CALiberty Constitution

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    Immigration and this Constitution

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    Sean Lowrie
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    Posts : 11
    Join date : 2010-04-08
    Location : Dinuba, CA

    Immigration and this Constitution

    Post  Sean Lowrie on Mon Apr 12, 2010 9:03 pm

    Knowing how California is, the way I’ve treated the immigration issue in this Constitution will certainly be a hotbed of contention. Controversy. Criticism!
    I’ve written it so that all people, both “legal” and “illegal” who have permanent residence in California, excluded the Indian tribes who aren’t taxed, are citizens of this State. They get a stake in local governance. They have to pay California taxes. They have an opportunity to be part of the State militia, which we know as the California National Guard.
    I don’t find this a problem as this Constitution is vehemently anti-entitlement, as I view entitlements as the enemy of property rights, and ultimately, an institution corrosive to the spirit of liberty. The way I view it, entitlements encourage the servility of a people.
    So I’ve removed entitlements excepting the public schools and the public libraries, these in deference to some of the ideals of Thomas Jefferson. I ask, what harm are the “illegals” if they cannot steal from other people through the operation of government? I’d think they are of no harm. I also acknowledge they are people, born with the inalienable rights of life, liberty, and property, and it is that right of liberty that entitles people to move across this globe without asking permission of someone else. I figure they’ve risked a lot to come here to California, so why not leave them alone to participate in the free-market like everyone else, indeed, what right have any of us to bar them from that? And, if they live here, how can we say they’ve no stake in local governance, and still be consistent to our own ideals?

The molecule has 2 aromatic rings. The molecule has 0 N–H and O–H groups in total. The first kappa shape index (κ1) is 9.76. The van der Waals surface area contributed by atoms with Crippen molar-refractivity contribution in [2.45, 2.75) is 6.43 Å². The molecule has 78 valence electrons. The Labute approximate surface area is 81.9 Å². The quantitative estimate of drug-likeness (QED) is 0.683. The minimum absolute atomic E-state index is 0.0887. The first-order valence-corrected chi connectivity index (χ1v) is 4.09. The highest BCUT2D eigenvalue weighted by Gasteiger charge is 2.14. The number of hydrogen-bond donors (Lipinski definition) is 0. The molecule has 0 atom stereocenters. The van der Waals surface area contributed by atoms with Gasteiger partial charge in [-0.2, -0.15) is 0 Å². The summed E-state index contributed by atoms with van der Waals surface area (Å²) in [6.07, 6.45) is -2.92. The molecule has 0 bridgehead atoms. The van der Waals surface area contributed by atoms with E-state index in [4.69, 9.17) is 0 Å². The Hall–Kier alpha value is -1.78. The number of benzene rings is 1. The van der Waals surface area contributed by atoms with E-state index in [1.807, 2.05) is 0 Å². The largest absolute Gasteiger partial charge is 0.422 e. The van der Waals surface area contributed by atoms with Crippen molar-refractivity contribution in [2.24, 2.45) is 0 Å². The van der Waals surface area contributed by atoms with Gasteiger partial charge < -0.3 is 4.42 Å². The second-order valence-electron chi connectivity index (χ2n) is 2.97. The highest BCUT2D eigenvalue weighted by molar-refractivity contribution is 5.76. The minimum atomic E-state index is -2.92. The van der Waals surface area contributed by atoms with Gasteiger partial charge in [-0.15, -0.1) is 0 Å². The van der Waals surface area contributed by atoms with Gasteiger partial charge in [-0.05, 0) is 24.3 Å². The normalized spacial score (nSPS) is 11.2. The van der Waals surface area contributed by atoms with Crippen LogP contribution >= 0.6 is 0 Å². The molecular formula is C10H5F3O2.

However, I’ve heard it argued that to do as I propose is to weaken the rule of law that is so necessary to the proper functioning of government. Indeed, when California was accepted to this Union it did delegate away the power of immigration and naturalization to the United States in Congress assembled. Do we have such grievance to rescind that power? Also, for the immigration itself, to extend such amnesty to all would encourage all to move here in disregard of US law, as they now California will protect them from deportation if they make it across the border. As I’ve stated, I find this of no problem as long as there aren’t entitlement programs. However, many do indeed find it a problem.

    Californians, any insight into the legal and moral aspects of this question?

    What further arguments can be stated against my position? Please explain in detail.

      Current date/time is Mon Oct 23, 2017 11:21 am